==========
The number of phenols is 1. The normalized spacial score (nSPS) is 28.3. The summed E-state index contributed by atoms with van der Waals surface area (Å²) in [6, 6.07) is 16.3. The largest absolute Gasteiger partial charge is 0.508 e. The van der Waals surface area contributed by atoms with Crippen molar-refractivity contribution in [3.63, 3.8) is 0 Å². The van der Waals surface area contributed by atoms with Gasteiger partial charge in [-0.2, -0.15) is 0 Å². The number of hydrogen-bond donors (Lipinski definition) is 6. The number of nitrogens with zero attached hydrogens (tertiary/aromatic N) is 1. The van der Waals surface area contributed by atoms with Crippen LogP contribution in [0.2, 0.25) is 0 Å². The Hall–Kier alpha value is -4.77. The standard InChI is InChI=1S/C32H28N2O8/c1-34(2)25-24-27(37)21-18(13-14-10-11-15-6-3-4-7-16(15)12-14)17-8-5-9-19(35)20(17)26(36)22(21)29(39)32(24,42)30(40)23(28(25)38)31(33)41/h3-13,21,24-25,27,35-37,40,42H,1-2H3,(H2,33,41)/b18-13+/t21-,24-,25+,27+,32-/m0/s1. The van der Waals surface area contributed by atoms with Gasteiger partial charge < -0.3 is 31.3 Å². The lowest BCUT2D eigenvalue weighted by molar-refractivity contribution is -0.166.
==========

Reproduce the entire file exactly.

The number of phenols is 1. The normalized spacial score (nSPS) is 28.3. The summed E-state index contributed by atoms with van der Waals surface area (Å²) in [6, 6.07) is 16.3. The largest absolute Gasteiger partial charge is 0.508 e. The van der Waals surface area contributed by atoms with Crippen molar-refractivity contribution in [3.63, 3.8) is 0 Å². The van der Waals surface area contributed by atoms with Gasteiger partial charge in [-0.2, -0.15) is 0 Å². The number of hydrogen-bond donors (Lipinski definition) is 6. The number of nitrogens with zero attached hydrogens (tertiary/aromatic N) is 1. The van der Waals surface area contributed by atoms with Crippen LogP contribution in [0.2, 0.25) is 0 Å². The Hall–Kier alpha value is -4.77. The standard InChI is InChI=1S/C32H28N2O8/c1-34(2)25-24-27(37)21-18(13-14-10-11-15-6-3-4-7-16(15)12-14)17-8-5-9-19(35)20(17)26(36)22(21)29(39)32(24,42)30(40)23(28(25)38)31(33)41/h3-13,21,24-25,27,35-37,40,42H,1-2H3,(H2,33,41)/b18-13+/t21-,24-,25+,27+,32-/m0/s1. The van der Waals surface area contributed by atoms with Gasteiger partial charge < -0.3 is 31.3 Å². The lowest BCUT2D eigenvalue weighted by molar-refractivity contribution is -0.166.